Letter to the Editor: I Always Suspected This May Not Be a Good Way to Live

Hi Robert,

I’m a long-time fan of your blog. Your content is a breath of fresh air on an Internet plagued with work worship, life coaches, productivity tips and the “power lunch” mentality. I started reading your book yesterday and it’s difficult to stop. Your writing style is a brain massage.

Let me tell you a little about myself: I’m Brazilian, male, 33 years old, and have what every parent here raises a child to get: a public-sector job. The admission exam for this type of job is very, very hard, demanding years of single-minded preparation. Once you pass it, your job entails massive boredom, senseless tasks and good pay, normally for life.

I always suspected this may not be a good way to live, even before setting foot in an office. After twelve years of living this life my soul was in an advanced state of corrosion. The paycheck never brought the lasting happiness that everybody said it would. The material goods it made possible did not motivate me any longer.

The turning point was when I needed a haircut one day. To get a haircut I needed to program my schedule one week in advance to carve out twenty minutes for it. Enough! I was a slave on gold chains. This must not go on.

On this journey through open plan offices and noisy coffee machines, I always made sure to save my money, knowing full well that I would not be able to bear the 37 years of mandatory work for retirement. Last November I made a deal with management to take one day off per week (Wednesday) with the matching 20% reduction in pay. I had made very few decisions in my life as intelligent as this one.

With this improvement in my life came a change in perception about the value of work. I started living in a more leisurely way. I barely noticed the 20% pay cut but it was difficult not to notice a holiday every week.

A year later here I am: new hobbies, new interests, and far more content than ever before. Hell! I’m making wood sculptures when twelve months ago I didn’t even know how to draw! In the workplace I’m a tech guy (the one with a spreadsheet for everything) and art apparently shouldn’t be attempted by people like me! Yet here I am, having a blast at cutting wood, not typing numbers on a computer. Imagine how many people have too hidden talents that will never see daylight because a job sucks away all the energy.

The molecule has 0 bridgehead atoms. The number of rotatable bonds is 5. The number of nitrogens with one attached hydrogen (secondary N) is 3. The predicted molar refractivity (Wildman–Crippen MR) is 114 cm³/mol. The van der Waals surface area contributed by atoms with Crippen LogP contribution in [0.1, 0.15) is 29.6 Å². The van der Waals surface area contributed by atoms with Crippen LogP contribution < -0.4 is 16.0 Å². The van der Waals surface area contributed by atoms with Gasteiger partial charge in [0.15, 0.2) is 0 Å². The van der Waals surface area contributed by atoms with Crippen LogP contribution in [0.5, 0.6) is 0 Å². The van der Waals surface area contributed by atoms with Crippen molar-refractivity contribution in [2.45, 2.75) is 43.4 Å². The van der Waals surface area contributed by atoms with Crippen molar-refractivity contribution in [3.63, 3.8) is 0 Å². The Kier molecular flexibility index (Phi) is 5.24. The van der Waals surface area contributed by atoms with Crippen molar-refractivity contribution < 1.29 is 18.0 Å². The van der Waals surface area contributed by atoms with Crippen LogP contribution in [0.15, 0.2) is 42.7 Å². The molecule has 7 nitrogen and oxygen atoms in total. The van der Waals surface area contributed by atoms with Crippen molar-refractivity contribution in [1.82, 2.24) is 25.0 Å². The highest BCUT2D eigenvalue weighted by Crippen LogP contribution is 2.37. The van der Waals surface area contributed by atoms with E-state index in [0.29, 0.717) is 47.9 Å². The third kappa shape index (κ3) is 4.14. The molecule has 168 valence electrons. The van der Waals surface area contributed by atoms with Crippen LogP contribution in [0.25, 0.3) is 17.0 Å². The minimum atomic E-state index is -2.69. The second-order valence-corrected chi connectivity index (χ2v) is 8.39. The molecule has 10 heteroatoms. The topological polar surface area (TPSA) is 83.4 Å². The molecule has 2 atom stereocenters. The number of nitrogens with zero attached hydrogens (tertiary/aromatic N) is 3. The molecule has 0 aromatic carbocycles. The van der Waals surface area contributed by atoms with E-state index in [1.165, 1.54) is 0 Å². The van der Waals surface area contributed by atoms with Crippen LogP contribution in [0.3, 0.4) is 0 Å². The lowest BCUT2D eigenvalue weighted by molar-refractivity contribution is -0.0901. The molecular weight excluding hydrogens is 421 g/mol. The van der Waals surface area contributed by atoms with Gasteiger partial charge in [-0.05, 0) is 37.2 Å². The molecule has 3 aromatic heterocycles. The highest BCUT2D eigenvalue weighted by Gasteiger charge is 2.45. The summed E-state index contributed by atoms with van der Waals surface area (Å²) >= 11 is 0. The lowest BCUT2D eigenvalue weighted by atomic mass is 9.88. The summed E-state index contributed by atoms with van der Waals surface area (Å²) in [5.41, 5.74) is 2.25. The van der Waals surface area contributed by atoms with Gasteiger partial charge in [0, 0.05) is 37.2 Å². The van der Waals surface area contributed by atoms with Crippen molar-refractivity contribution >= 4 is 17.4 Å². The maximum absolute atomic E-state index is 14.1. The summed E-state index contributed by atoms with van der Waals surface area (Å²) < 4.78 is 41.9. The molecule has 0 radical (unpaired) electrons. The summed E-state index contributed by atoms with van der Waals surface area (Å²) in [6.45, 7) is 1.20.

In the centuries to come we’re going to look to today’s offices and feel the same as when we look for Industrial Revolution factories. How could we do that to people?

I’m grateful for you being a voice against the madness of work and so-called productivity. I realized I’m not alone and very happy to realize this relatively early on life.

I attached some images of the sculptures. It takes hours and hours to make one, but who’s counting?

Best regards,


Robert Wringham is the editor of New Escapologist. He also writes books and articles. Read more at www.wringham.co.uk/about.

Leave a Reply

Latest issues and offers


Issues One to Seven

A bundle of our first seven issues. Featuring minimalism, Houdini, Leo Babauta, Bohemianism, Alain de Botton, Sartre, and Tom Hodgkinson. 567 pages. £35.


Issues Eight to Thirteen

A bundle of our last six issues. Featuring Luke Rhinehart, Flaubert, Mr Money Mustache, part-time work, Will Self, home life, Richard Herring, and E. F. Schumacher. 593 pages. £30.

Issue Thirteen

Our final issue. Featuring an interview with celebrity mortician Caitlin Doughty; Matt Caulfield on zen fool Ryokan; and Reggie C. King on David Bowie and Sun Ra. 122 pages. £7.

Escape Everything!

A hardback guide to scarpering. Essential reading for wage slaves and slugabeds alike. Published by Unbound and Penguin. 230 pages. £12.